[buster-discuss] Clarification: Not French Wilson

Dale Tronrud detBB at daletronrud.com
Tue Nov 25 18:41:56 CET 2014

Hash: SHA1

   Much as I'm reluctant to comment on a private letter forwarded to a
public bulletin board I think I will because Peter seems to have made
a misstatement.

   The "Plain" French & Wilson method describes a Bayesian procedure
for converting I's to F's (not scaling at all I'm afraid) where the
prior contains knowledge that negative F's are impossible and positive
F's should obey Wilson statistics.  This means that "massage
intensities" is one step on the road to French & Wilson, not a step
beyond.  Since Wilson statistics does not provide a very informative
prior I don't think there is much difference between the two - but
since Phenix provides both the test is pretty simple.

   When the simple-minded version of Wilson statistics implemented in
Truncate (in CCP4) is wrong (e.g. ansiotropic fall-off,
pseudo-centering) it would be best to leave it out and use the
"massage intensities" method alone.

Dale Tronrud

On 11/25/2014 5:51 AM, esserlo at helix.nih.gov wrote:
> Hi,
> in my previous e-mail (I don't know what behooved me to do so) but
> I mixed up two things that should not be confused as Peter pointed
> out (see below).
> My question simplifies to this:
> Based on the observation that Buster refine expects amplitudes and
> not intensities (I tried but it complained), I have the option to
> covert I to F in the traditional way (here I am using
> phenix.reflection_file_converter using defaults) or I can use the
> option "massage-intensities" which is a process of altering mostly
> weak reflections incl. those with negative intensities using the
> prior "knowledge" that they all should be positive. The first time
> I learned about the formula written down by Peter (|Fnew|) is when
> I read it in the book "Data Analysis A Bayesian Tutorial by D.S. 
> Sivia".
> Well, the questions is this: Which option should I use ?
> It may matter that I am working with a low resolution data set
> which likely has quite a number of weak reflections. If I had a
> very strong data set, it is likely that massage-intensities makes
> no difference whatsoever.
> Thanks,
> Lothar
> Hi Lothar,
> Although I do not know the preferences of BUSTER, I thought it
> would be good to point out that phenix provides two options.
> -1- plain French & Wilson scaling -2- 'massage intensities'
> The first one is an amplitude estimate on the basis of Wilson (a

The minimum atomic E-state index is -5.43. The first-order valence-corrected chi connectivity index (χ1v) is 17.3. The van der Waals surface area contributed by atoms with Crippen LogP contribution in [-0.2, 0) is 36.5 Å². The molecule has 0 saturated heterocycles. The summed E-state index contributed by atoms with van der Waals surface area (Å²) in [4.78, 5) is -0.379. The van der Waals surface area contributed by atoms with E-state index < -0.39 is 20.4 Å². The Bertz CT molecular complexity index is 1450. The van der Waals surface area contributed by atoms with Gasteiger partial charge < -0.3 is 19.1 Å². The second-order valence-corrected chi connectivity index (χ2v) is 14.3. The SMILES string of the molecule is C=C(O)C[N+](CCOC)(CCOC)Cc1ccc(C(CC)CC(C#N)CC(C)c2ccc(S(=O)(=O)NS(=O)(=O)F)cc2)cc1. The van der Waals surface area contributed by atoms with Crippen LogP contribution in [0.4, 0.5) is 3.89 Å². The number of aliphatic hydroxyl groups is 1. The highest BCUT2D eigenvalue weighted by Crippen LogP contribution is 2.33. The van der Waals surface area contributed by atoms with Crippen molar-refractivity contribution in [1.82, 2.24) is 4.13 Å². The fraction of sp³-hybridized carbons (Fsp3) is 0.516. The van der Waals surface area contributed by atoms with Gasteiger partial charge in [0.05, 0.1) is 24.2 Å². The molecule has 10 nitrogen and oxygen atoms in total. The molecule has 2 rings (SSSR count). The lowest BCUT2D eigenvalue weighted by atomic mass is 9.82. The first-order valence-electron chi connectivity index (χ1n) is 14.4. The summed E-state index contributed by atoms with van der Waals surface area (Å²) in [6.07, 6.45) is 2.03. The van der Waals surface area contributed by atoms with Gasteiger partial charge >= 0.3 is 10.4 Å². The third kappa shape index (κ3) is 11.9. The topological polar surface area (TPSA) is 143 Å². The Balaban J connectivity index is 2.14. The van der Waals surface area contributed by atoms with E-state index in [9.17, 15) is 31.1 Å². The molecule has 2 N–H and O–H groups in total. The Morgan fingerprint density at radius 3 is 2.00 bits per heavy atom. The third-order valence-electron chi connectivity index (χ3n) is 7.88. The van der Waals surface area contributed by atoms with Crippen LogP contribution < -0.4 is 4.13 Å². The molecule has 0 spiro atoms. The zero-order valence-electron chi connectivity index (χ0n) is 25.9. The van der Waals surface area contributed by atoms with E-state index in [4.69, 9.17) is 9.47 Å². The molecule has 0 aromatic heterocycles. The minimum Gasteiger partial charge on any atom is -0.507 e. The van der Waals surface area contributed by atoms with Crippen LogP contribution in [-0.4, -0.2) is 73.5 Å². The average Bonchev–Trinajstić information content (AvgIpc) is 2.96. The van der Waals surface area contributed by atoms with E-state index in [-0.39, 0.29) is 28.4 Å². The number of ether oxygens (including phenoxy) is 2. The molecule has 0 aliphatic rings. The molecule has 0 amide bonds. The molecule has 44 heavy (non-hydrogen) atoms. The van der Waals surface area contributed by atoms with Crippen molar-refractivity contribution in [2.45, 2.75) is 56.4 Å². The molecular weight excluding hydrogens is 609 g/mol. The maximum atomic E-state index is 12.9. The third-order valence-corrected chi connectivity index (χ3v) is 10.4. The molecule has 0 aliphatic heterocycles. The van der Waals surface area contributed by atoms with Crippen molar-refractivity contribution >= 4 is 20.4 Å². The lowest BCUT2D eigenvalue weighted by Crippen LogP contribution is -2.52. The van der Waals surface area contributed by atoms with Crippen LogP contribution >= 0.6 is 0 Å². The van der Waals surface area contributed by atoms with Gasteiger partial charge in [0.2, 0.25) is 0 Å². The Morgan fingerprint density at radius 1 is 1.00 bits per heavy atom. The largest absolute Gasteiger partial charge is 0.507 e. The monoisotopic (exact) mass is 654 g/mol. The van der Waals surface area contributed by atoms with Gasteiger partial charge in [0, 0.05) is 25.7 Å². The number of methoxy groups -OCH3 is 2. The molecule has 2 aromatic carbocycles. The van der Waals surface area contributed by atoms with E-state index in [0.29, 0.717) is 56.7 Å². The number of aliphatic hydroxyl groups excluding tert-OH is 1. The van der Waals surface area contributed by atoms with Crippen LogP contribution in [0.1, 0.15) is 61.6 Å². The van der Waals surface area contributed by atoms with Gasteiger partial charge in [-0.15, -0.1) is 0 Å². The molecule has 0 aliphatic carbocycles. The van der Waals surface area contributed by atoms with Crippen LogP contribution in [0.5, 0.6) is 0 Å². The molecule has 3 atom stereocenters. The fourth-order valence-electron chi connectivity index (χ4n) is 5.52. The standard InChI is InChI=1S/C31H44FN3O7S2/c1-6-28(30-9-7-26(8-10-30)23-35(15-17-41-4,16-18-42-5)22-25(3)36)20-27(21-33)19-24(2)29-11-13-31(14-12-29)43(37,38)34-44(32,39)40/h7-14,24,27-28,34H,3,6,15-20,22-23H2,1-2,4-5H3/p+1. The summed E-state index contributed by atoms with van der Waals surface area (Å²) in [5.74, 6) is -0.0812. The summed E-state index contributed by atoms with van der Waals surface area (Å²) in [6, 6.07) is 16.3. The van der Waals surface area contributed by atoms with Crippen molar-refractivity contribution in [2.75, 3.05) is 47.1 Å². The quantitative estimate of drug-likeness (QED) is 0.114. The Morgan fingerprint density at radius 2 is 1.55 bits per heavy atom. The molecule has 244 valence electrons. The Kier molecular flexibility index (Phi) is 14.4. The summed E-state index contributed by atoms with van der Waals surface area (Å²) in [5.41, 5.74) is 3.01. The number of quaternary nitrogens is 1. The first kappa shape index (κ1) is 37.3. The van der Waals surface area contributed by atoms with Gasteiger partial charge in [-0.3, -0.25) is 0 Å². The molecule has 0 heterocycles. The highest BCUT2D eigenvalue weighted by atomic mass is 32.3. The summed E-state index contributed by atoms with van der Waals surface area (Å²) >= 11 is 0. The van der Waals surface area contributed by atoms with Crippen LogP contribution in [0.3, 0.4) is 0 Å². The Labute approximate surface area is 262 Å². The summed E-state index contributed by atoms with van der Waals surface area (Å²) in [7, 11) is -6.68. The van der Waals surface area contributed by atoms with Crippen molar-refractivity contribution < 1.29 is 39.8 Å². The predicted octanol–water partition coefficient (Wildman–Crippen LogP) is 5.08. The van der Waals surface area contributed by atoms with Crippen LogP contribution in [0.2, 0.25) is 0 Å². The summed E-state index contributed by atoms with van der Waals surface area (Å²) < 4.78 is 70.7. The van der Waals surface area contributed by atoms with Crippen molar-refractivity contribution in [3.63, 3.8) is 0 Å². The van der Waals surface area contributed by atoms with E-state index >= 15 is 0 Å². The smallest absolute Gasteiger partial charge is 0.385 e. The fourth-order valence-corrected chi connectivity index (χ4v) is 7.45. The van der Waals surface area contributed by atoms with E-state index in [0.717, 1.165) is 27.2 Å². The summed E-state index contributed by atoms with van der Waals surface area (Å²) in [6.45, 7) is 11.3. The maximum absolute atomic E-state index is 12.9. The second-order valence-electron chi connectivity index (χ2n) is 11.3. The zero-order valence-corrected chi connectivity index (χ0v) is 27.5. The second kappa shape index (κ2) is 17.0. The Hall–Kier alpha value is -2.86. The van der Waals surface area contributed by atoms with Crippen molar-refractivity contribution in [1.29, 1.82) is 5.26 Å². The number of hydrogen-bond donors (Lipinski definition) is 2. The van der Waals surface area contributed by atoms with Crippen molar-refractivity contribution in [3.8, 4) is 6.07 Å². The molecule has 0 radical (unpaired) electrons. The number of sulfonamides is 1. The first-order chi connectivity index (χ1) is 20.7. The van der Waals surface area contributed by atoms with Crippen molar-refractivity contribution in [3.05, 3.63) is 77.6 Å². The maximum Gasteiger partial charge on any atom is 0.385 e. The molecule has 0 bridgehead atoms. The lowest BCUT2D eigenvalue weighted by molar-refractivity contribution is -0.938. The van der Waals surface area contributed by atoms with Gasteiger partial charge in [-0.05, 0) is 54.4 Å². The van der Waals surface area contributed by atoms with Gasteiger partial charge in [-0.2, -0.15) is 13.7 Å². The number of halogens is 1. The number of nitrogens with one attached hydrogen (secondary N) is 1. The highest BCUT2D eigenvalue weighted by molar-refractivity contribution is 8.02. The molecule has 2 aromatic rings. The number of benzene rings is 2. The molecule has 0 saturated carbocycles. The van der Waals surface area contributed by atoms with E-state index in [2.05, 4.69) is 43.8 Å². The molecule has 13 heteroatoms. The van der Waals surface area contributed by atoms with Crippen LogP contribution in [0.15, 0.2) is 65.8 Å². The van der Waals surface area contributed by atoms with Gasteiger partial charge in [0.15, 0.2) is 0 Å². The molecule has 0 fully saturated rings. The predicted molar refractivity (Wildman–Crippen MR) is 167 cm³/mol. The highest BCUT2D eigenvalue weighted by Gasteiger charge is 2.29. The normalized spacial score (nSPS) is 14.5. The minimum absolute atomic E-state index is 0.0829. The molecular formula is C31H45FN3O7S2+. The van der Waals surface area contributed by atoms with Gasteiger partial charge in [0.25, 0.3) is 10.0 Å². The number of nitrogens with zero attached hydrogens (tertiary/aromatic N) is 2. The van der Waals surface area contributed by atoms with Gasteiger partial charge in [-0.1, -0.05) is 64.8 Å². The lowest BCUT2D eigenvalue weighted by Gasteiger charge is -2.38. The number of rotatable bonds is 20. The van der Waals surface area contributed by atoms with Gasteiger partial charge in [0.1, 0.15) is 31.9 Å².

> different Wilson in this case) statistics. This is equivalent to
> the CCP4 code AFAIK.
> The second option is doing something that is obtained when you
> assume a flat, improper positive prior on the intensities,
> resulting in
> |Fnew| = sqrt((Io+sqrt(Io**2 +2sigma**2))/2.0).
> I derived this myself a while ago and subsequently found that this
> was (of course) done by (I think) David, but cannot find the
> reference at this point in time. The beauty of the method 2 is that
> it is not sensitive to anisotropic scattering and/or pseudo
> centering, which can be useful in some cases.
> I do not know what buster likes, but it is good to know that there
> are several options.
> Given that this is a phenix specific email on a Buster mailing
> list, I have send this to you and Clemens Vonrhein only to avoid
> ruffling feathers.
> Cheers Peter Zwart
> On 24 November 2014 at 13:11, <esserlo at helix.nih.gov> wrote:
>> Hi,
>> when I convert my data file from phenix.refine which uses
>> intensities to autobuster which requires amplitudes, I have the
>> option to "massage-intensities" which is French and Wilson
>> scaling. My question is whether French and Wilson scaling should
>> be applied or not. Or should I always test both ways and pick the
>> one that gives lower R-free values? This seems like a bit of a
>> trivial question but I could imagine that the buster developers
>> have strong opinions about how data should or should not be 
>> treated.
>> Thanks,
>> Lothar
>> _______________________________________________ buster-discuss
>> mailing list buster-discuss at globalphasing.com 
>> https://www.globalphasing.com/mailman/listinfo/buster-discuss
> -- 
> ----------------------------------------------------------------- 
> P.H. Zwart Staff Scientist Berkeley Center for Structural Biology,
> Science lead Lawrence Berkeley National Laboratories 1 Cyclotron
> Road, Berkeley, CA-94703, USA Cell: 510 289 9246 SASTBX:
> http://sastbx.als.lbl.gov BCSB:      http://bcsb.als.lbl.gov 
> PHENIX:   http://www.phenix-online.org 
> -----------------------------------------------------------------
> _______________________________________________ buster-discuss
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> https://www.globalphasing.com/mailman/listinfo/buster-discuss
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